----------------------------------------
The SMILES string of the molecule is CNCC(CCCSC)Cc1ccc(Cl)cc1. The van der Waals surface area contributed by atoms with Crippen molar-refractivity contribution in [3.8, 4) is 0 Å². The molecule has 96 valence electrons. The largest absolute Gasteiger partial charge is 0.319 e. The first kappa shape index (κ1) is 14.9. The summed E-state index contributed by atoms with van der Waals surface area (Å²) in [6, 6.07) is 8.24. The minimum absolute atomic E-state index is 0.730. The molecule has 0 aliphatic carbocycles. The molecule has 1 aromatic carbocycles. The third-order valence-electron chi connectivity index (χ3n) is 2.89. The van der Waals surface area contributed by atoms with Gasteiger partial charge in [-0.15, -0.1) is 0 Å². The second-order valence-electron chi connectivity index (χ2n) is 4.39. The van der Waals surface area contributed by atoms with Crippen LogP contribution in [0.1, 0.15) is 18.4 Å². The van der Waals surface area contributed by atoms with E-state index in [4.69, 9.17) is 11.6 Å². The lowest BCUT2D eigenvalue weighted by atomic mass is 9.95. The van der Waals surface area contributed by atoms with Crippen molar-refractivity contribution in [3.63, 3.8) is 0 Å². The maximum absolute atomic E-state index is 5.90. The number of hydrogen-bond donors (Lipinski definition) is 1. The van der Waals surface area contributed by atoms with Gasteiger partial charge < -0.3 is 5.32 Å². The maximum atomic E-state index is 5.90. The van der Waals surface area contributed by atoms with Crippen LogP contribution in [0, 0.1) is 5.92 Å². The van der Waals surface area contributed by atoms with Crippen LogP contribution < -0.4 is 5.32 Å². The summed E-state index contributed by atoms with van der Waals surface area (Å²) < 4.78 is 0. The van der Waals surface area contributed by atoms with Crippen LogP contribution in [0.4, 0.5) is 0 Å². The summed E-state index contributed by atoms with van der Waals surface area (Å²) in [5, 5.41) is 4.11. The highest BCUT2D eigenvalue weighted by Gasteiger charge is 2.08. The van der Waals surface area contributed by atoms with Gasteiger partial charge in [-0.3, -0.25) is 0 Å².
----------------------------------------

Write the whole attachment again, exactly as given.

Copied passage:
The SMILES string of the molecule is CNCC(CCCSC)Cc1ccc(Cl)cc1. The van der Waals surface area contributed by atoms with Crippen molar-refractivity contribution in [3.8, 4) is 0 Å². The molecule has 96 valence electrons. The largest absolute Gasteiger partial charge is 0.319 e. The first kappa shape index (κ1) is 14.9. The summed E-state index contributed by atoms with van der Waals surface area (Å²) in [6, 6.07) is 8.24. The minimum absolute atomic E-state index is 0.730. The molecule has 0 aliphatic carbocycles. The molecule has 1 aromatic carbocycles. The third-order valence-electron chi connectivity index (χ3n) is 2.89. The van der Waals surface area contributed by atoms with Gasteiger partial charge in [-0.15, -0.1) is 0 Å². The second-order valence-electron chi connectivity index (χ2n) is 4.39. The van der Waals surface area contributed by atoms with Crippen LogP contribution in [0.1, 0.15) is 18.4 Å². The van der Waals surface area contributed by atoms with E-state index in [4.69, 9.17) is 11.6 Å². The lowest BCUT2D eigenvalue weighted by atomic mass is 9.95. The van der Waals surface area contributed by atoms with Crippen molar-refractivity contribution in [3.63, 3.8) is 0 Å². The maximum absolute atomic E-state index is 5.90. The number of hydrogen-bond donors (Lipinski definition) is 1. The van der Waals surface area contributed by atoms with Gasteiger partial charge < -0.3 is 5.32 Å². The maximum atomic E-state index is 5.90. The van der Waals surface area contributed by atoms with Crippen LogP contribution in [0, 0.1) is 5.92 Å². The van der Waals surface area contributed by atoms with Crippen LogP contribution < -0.4 is 5.32 Å². The summed E-state index contributed by atoms with van der Waals surface area (Å²) < 4.78 is 0. The van der Waals surface area contributed by atoms with Crippen LogP contribution in [0.4, 0.5) is 0 Å². The summed E-state index contributed by atoms with van der Waals surface area (Å²) in [5, 5.41) is 4.11. The highest BCUT2D eigenvalue weighted by Gasteiger charge is 2.08. The van der Waals surface area contributed by atoms with Gasteiger partial charge in [-0.3, -0.25) is 0 Å².